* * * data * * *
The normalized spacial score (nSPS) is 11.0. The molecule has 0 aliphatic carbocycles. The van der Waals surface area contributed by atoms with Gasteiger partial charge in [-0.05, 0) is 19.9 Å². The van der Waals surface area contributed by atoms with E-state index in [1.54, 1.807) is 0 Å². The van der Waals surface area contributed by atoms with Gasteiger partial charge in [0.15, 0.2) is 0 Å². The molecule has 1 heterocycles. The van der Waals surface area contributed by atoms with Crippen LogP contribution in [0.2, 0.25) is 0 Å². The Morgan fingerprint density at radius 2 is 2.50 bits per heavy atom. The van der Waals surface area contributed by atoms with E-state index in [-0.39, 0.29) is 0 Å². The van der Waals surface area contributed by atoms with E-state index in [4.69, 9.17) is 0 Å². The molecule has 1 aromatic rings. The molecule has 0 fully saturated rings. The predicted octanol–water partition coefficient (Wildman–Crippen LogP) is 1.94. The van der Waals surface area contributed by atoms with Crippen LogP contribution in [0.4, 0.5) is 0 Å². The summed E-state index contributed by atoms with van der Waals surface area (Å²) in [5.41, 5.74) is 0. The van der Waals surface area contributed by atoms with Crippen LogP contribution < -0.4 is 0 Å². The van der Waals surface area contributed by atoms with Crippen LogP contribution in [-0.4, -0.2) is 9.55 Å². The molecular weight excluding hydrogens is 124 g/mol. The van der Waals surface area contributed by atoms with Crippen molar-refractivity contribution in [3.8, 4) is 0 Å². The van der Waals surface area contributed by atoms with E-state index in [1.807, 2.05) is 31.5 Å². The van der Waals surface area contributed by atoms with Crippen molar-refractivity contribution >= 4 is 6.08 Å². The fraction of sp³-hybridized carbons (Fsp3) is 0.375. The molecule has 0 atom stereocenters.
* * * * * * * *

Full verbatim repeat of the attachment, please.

The normalized spacial score (nSPS) is 11.0. The molecule has 0 aliphatic carbocycles. The van der Waals surface area contributed by atoms with Gasteiger partial charge in [-0.05, 0) is 19.9 Å². The van der Waals surface area contributed by atoms with E-state index in [1.54, 1.807) is 0 Å². The van der Waals surface area contributed by atoms with Gasteiger partial charge in [0.15, 0.2) is 0 Å². The molecule has 1 heterocycles. The van der Waals surface area contributed by atoms with Crippen LogP contribution in [0.2, 0.25) is 0 Å². The Morgan fingerprint density at radius 2 is 2.50 bits per heavy atom. The van der Waals surface area contributed by atoms with E-state index in [-0.39, 0.29) is 0 Å². The van der Waals surface area contributed by atoms with E-state index in [4.69, 9.17) is 0 Å². The molecule has 1 aromatic rings. The molecule has 0 fully saturated rings. The predicted octanol–water partition coefficient (Wildman–Crippen LogP) is 1.94. The van der Waals surface area contributed by atoms with Crippen LogP contribution in [0.4, 0.5) is 0 Å². The summed E-state index contributed by atoms with van der Waals surface area (Å²) in [5.41, 5.74) is 0. The van der Waals surface area contributed by atoms with Crippen LogP contribution < -0.4 is 0 Å². The van der Waals surface area contributed by atoms with Crippen LogP contribution in [-0.4, -0.2) is 9.55 Å². The molecular weight excluding hydrogens is 124 g/mol. The van der Waals surface area contributed by atoms with Crippen molar-refractivity contribution in [3.8, 4) is 0 Å². The van der Waals surface area contributed by atoms with E-state index in [1.807, 2.05) is 31.5 Å². The van der Waals surface area contributed by atoms with Crippen molar-refractivity contribution >= 4 is 6.08 Å². The fraction of sp³-hybridized carbons (Fsp3) is 0.375. The molecule has 0 atom stereocenters.